Abstract: There is a need for robust solutions to the challenges of real-time spatio-temporal outlier and anomaly detection. In our dissertation, we define and demonstrate quality measures for evaluation and comparison of overlapping, real-time, spatio-temporal data providers and for assessment and optimization of data acquisition, system operation and data redistribution. Our measures are tested on real-world data and applications, and our results show the need and potential to develop our own mechanisms for outlier and anomaly detection. We then develop a representative, real-time solution for the identification of outlying sensors that far outperforms state-of-the-practice methods in terms of accuracy and is computationally efficient. When applied to a real-world, meteorological data set, we identify numerous problematic sites that otherwise have not been flagged as bad. We identify sites for which metadata is incorrect. We identify observations that have been mislabeled by provider quality control processes. And, we demonstrate that our method outperforms enhanced versions of state-of-the-practice methods for assessment of accuracy using comparable or less computation time. There are many quality-related problems with real data sets and, in the absence of an approach like ours, these problems may have largely gone unidentified. Our approach is novel for the simple but effective way that it accounts for spatial and temporal variation, and that it addresses more than just accuracy. Collectively these contributions form an overarching data-mining framework and example that can be used and extended for data-mining method development, model building and evaluation of spatio-temporal outlier and anomaly detection processes.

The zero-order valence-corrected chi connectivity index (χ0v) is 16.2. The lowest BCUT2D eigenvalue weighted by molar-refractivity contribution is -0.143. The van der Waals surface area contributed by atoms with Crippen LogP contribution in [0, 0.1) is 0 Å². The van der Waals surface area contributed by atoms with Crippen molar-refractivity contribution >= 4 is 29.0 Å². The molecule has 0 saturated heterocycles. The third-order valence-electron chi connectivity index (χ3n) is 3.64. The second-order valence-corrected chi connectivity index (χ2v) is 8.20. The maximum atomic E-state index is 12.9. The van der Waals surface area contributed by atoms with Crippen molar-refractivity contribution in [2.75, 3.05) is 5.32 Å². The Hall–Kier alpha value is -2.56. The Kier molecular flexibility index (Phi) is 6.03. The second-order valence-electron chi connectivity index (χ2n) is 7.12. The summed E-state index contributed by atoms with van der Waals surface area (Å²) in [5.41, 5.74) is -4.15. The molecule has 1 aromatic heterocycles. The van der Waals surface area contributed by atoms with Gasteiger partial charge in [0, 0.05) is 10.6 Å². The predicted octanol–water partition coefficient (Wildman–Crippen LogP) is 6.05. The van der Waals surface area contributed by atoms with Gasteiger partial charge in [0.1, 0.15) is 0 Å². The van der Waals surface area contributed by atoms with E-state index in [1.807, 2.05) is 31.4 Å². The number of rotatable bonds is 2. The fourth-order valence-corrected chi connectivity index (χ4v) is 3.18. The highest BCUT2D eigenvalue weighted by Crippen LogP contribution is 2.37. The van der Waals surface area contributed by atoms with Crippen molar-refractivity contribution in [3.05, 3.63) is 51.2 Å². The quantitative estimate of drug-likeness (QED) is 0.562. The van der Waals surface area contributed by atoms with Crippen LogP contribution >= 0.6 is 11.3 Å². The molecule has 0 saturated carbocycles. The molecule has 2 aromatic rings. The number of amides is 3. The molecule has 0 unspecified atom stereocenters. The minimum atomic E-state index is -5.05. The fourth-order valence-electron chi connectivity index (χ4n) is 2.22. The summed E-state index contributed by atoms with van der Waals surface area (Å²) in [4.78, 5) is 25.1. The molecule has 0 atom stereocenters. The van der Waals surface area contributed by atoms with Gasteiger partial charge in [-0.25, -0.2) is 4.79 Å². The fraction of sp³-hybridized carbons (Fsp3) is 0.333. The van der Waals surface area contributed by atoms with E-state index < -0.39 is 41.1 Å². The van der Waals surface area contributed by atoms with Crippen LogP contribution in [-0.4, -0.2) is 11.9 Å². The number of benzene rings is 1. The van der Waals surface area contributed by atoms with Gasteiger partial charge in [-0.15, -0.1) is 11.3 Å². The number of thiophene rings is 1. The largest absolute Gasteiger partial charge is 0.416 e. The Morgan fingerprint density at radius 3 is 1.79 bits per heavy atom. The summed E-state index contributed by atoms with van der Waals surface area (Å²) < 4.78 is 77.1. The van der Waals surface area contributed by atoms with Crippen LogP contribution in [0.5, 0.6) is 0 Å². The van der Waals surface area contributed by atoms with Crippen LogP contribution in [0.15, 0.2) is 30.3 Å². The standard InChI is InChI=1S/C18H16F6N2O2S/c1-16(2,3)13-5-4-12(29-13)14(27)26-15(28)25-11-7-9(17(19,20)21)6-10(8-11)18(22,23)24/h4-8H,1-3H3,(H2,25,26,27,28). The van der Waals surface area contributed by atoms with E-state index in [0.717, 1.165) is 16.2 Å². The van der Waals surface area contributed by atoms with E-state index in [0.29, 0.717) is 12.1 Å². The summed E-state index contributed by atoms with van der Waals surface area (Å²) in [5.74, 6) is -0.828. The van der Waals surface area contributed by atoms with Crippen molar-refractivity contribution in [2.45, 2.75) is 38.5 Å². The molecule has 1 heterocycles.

Bio: For the past 13 years, Doug Galarus has grown a nationally-recognized, award-winning research program, has supervised numerous students and staff, and has overseen multiple labs at the Western Transportation Institute at Montana State University. In his “spare time”, Doug has worked towards a PhD in Computer Science. Doug is also an accomplished educator, having taught both mathematics and computer science course at the college level. Doug has taught and led certification and continuing education programs, and worked on several nationally-published curriculum projects, developing mathematics texts and technology for middle school and high school students. Doug has an active teaching certificate for mathematics and computer science in grades 5-12. All total, Doug has 27 years of professional experience in systems engineering, information technology development, testing, implementation, management and instruction. He has extensive experience as the project manager and technical lead for mobile data communications systems, database-driven web sites, web site design, desktop applications, kiosk development, smartphone and tablet–based development, and interactive multimedia.